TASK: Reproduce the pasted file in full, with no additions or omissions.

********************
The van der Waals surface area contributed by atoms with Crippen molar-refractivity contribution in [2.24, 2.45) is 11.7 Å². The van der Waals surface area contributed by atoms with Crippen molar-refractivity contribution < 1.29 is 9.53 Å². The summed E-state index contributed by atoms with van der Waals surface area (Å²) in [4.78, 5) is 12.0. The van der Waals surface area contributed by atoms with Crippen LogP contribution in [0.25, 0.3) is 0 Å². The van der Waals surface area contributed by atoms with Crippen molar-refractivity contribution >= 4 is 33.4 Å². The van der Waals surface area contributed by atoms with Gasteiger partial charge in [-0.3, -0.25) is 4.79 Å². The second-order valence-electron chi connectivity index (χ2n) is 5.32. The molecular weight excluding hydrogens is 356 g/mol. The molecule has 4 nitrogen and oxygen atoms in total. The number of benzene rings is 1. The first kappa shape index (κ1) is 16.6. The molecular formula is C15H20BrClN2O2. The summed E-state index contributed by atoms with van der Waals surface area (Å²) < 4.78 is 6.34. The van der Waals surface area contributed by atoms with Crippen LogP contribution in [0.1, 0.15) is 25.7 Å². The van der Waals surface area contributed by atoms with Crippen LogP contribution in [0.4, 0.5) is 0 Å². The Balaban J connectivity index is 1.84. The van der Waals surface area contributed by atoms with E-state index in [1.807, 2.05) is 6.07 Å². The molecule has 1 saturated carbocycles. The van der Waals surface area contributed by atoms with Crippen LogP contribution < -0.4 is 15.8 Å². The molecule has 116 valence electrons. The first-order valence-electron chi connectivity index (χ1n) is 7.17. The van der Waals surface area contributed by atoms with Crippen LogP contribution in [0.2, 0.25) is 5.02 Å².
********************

The van der Waals surface area contributed by atoms with Crippen molar-refractivity contribution in [2.24, 2.45) is 11.7 Å². The van der Waals surface area contributed by atoms with Crippen molar-refractivity contribution < 1.29 is 9.53 Å². The summed E-state index contributed by atoms with van der Waals surface area (Å²) in [4.78, 5) is 12.0. The van der Waals surface area contributed by atoms with Crippen LogP contribution in [0.25, 0.3) is 0 Å². The van der Waals surface area contributed by atoms with Crippen molar-refractivity contribution >= 4 is 33.4 Å². The van der Waals surface area contributed by atoms with Gasteiger partial charge in [-0.3, -0.25) is 4.79 Å². The second-order valence-electron chi connectivity index (χ2n) is 5.32. The molecular weight excluding hydrogens is 356 g/mol. The molecule has 4 nitrogen and oxygen atoms in total. The number of benzene rings is 1. The first kappa shape index (κ1) is 16.6. The molecular formula is C15H20BrClN2O2. The summed E-state index contributed by atoms with van der Waals surface area (Å²) < 4.78 is 6.34. The van der Waals surface area contributed by atoms with Crippen LogP contribution in [0.1, 0.15) is 25.7 Å². The van der Waals surface area contributed by atoms with Crippen LogP contribution in [0.4, 0.5) is 0 Å². The Balaban J connectivity index is 1.84. The van der Waals surface area contributed by atoms with E-state index in [1.807, 2.05) is 6.07 Å². The molecule has 1 saturated carbocycles. The van der Waals surface area contributed by atoms with Crippen LogP contribution < -0.4 is 15.8 Å². The molecule has 116 valence electrons. The first-order valence-electron chi connectivity index (χ1n) is 7.17. The van der Waals surface area contributed by atoms with Crippen LogP contribution in [0.2, 0.25) is 5.02 Å².